In Response to ACLU-NJ Lawsuit, ICE Releases Two People from Detention

April 1, 2020

Less than a day after the ACLU of New Jersey and the national ACLU filed an emergency motion in federal court, ICE agreed to release two people with serious medical conditions from the Essex County Correctional Facility in light of the coronavirus pandemic.

“We are deeply relieved to see our clients released from detention,” said ACLU-NJ Legal Director Jeanne LoCicero. “As public health experts advised the court, this step was the only way to protect our clients’ lives and the health of the community at large. Crucially, we need to make sure that the release of detainees is the rule, not the exception.”

The habeas petition was filed Sunday, March 29, by the ACLU-NJ and the ACLU. This suit was the sixth filed by the ACLU around the country, and attorneys say more are in the works.

"We are thrilled that our clients will be released to practice social distancing in their own homes during this uncertain time," said Eunice Cho, senior staff attorney at the ACLU's National Prison Project. "Immigration detention should not be a death sentence, but for our clients, it almost certainly is. It is unconscionable to keep people in civil detention under these circumstances. We will keep fighting for our clients in other detention centers and states."

To protect public health in the wake of COVID-19, the New Jersey Office of the Attorney General and the Office of the Public Defender recently reached an historic agreement that reduces the number of people jailed or incarcerated in the state’s county jails. By contrast, U.S. Immigration and Customs Enforcement (ICE) has released a small group of medically vulnerable people from detention centers in New Jersey.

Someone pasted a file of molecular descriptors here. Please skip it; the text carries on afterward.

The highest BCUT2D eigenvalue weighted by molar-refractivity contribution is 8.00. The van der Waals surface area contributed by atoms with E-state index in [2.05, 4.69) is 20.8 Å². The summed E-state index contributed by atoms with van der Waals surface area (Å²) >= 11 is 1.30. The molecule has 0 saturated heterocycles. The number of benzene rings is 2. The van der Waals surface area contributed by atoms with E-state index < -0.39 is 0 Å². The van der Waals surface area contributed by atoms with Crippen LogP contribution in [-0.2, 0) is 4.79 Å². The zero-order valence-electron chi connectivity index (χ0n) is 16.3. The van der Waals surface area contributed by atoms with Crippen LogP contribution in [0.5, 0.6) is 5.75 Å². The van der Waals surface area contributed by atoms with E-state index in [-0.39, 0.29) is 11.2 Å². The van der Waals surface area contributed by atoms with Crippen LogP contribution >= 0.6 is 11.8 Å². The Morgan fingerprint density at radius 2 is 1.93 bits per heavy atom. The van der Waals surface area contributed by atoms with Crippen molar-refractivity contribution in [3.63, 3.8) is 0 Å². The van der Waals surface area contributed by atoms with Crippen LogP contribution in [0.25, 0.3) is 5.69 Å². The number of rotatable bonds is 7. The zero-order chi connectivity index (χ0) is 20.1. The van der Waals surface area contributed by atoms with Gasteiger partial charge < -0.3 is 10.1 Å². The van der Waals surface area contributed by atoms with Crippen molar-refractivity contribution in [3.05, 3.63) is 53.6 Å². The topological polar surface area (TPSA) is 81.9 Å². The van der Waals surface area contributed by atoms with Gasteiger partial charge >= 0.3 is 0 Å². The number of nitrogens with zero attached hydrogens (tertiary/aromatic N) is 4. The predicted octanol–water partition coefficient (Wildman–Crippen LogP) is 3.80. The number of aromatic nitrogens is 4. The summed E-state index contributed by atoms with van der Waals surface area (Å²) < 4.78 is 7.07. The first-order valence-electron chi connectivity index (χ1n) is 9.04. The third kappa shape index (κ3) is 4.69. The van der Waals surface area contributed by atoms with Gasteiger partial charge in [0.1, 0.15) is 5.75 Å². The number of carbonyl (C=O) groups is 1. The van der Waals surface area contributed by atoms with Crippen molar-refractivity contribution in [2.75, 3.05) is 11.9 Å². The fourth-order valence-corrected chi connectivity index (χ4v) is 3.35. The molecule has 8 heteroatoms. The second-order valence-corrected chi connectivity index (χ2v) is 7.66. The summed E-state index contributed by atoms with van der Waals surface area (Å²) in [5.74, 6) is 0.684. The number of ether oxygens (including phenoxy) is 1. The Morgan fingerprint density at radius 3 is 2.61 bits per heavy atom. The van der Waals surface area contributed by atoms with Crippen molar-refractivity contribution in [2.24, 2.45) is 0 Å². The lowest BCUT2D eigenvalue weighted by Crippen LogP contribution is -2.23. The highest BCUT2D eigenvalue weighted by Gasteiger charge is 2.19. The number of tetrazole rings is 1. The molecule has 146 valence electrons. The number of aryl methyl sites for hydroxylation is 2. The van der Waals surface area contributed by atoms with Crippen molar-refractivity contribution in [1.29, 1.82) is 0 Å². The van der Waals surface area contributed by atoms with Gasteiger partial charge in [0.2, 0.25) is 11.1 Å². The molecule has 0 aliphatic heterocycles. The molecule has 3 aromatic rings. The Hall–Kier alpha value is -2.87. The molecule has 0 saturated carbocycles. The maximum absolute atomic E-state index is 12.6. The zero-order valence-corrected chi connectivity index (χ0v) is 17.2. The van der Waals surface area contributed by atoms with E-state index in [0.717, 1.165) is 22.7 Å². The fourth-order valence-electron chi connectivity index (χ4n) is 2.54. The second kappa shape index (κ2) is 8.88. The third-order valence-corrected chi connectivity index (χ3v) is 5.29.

Even though immigration courts are currently closed, and cases stalled – ICE continues to lock up thousands more people in civil immigration detention at Essex, Bergen, and Hudson county jails and at the privately operated Elizabeth Detention Center. These jails all have reported confirmed cases of COVID-19, and people detained there have no way to protect themselves from this life-threatening disease.

Medical and public health experts have repeatedly sounded the alarm that detention centers, jails and prisons are tinderboxes for the spread of COVID-19, and releasing large numbers of people is the only way to reduce the spread and save lives of incarcerated people, as well as staff members who work in those facilities, and the communities they return home to.

“COVID-19 is a life-threatening disease that has no vaccine and no cure,” said ACLU-NJ Senior Staff Attorney Farrin Anello. “People deprived of their liberty in a detention center are prevented from taking even the most basic steps recommended by public health experts during this pandemic, such as social distancing and increased hand-washing. It is immoral to hold people in detention centers in the midst of the worst public health crisis our country has faced in a century.”

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